The LSU roster lists JaCoby Stevens as being from Tennessee.

Murfreesboro, Tennessee, to be exact.

The roster isn’t wrong. He was born in Tennessee and raised there. He developed into one of the nation’s best high school safeties there, competing at the National Playmakers Academy, a Nashville-based training facility.

He graduated from high school there, completing his classes at Oakland High a semester early. He first learned to walk there and first learned to drive there.

He grew accustomed to the snowy winters there, and he’s used to the mountainous terrain there. In fact, as a child, he wanted to attend college there, attaching himself to Vanderbilt.


LSU defensive back JaCoby Stevens catches the ball during a drill at the Tigers' first spring football practice on Saturday, March 11, 2017.

But this is no Tennessee guy.

“I consider myself a Louisianan,” Stevens said. “People ask me that all of the time — Louisiana or Tennessee? I was born in Tennessee, but I have Louisiana blood flowing through my veins. If you ask me, I’ll always claim Crowley, Louisiana.”

The Stevens family, as you might imagine, is from Louisiana. And, now, they’re all back together here in the state, reunited after Stevens’ parents and sister moved with him to Baton Rouge in December.

When he enrolled early at LSU, Jeremy and Dionne Stevens and their daughter, Janai’, moved here as well, returning to the place where it all began and where the rest of their family resides — an uncle in Baton Rouge, aunts and cousins in Bogalusa and grandparents in Crowley, Jeremy and Dionne’s hometown.

“It’s kind of been surreal,” Jeremy Stevens, JaCoby’s dad, said. “For the first couple of weeks, I’m like, ‘Man, we’re back in Louisiana.’ Seeing family and friends and the weather… I’m like, ‘Damn, we’re in Louisiana!’”

His son on Saturday participated in his first LSU football practice, something he’s anxiously anticipated for years. In his No. 3 purple jersey, yellow LSU helmet and purple shorts, JaCoby participated in backpedaling drills with other defensive backs, catching darts from secondary coach Corey Raymond.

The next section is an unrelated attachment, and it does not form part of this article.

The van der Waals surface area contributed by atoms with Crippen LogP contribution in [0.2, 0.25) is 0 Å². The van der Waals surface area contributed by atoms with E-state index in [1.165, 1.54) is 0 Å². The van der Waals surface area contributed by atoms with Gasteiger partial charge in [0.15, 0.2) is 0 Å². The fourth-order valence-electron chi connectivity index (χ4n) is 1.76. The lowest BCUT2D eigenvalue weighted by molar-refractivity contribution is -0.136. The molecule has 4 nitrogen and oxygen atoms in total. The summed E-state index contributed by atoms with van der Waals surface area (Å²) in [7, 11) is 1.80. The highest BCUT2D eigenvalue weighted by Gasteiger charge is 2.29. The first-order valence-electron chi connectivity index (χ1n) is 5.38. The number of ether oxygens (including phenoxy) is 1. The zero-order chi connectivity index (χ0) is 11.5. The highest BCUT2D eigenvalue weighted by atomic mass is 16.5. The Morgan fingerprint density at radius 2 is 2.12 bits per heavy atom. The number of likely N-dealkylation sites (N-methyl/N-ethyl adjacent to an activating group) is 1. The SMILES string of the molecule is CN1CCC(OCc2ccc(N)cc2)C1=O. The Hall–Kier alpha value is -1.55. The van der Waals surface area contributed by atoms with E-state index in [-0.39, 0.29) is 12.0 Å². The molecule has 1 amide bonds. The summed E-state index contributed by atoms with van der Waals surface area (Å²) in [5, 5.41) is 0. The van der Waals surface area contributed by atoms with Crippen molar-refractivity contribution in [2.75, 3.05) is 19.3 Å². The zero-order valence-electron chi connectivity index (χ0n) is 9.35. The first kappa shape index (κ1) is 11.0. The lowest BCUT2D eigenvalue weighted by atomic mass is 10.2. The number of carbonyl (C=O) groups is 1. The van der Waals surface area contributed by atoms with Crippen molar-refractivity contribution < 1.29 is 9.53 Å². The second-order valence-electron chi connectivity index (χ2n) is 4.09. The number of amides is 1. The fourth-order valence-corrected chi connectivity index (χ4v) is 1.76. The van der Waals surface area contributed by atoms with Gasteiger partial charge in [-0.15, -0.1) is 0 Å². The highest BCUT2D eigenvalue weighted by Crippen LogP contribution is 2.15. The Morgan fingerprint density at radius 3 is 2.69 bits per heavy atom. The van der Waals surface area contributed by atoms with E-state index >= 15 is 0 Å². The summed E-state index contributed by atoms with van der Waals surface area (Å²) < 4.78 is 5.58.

JaCoby’s desire to practice with LSU reached a pinnacle, his dad said, about 10 weeks ago when JaCoby wanted to ditch playing in the Under Armour All-American Game. He wanted to instead watch LSU practice for the Citrus Bowl in the same city, Orlando, Florida.

“I was like, ‘JaCoby, you can’t practice with them!'” Jeremy said.

He did Saturday, showing his skills as the most highly touted of six mid-year enrollees who participated in the Tigers’ first practice of spring drills.

Spring ends with the April 22 spring game, by which time JaCoby hopes to be LSU’s No. 1 safety opposite projected starter John Battle.

Is it optimistic? Of course.

Is it possible? Sure.

Stevens signed with the Tigers as the nation’s No. 1-ranked safety, according to’s composite rankings. His senior year stats back up that lofty position: 61 tackles and nine interceptions as a safety and 34 catches for 689 yards and 12 touchdowns as a receiver.

He’s no longer competing with 16 and 17-year-olds.

Grayson Augustus, JaCoby’s uncle and Jeremy’s younger brother, played offensive guard at UL-Lafayette. He lasted just one season.

“I learned everybody’s big and fast once you get to college,” Augustus said. “I stressed that to JaCoby early on. He’s been a standout athlete since seventh grade, but the competition now is different.”

A positive for JaCoby: He’s competing at a position that’s more up for grabs than any this spring. The group battling to start opposite Battle includes senior Ed Paris, redshirt freshmen Cam Lewis and Eric Monroe, and fellow mid-year enrollee Grant Delpit.


Defensive back Grant Delpit gets a drink at LSU's first spring football practice onSaturday, March 11, 2017.

Three of those players have never played in a college game, and Paris is a converted cornerback with two starts in three years.

“It’s a great opportunity. I know there are guys out here competing for my same spot,” JaCoby said. “I’m pretty sure we’re all going to make the decision hard on Coach (Corey) Raymond to make.”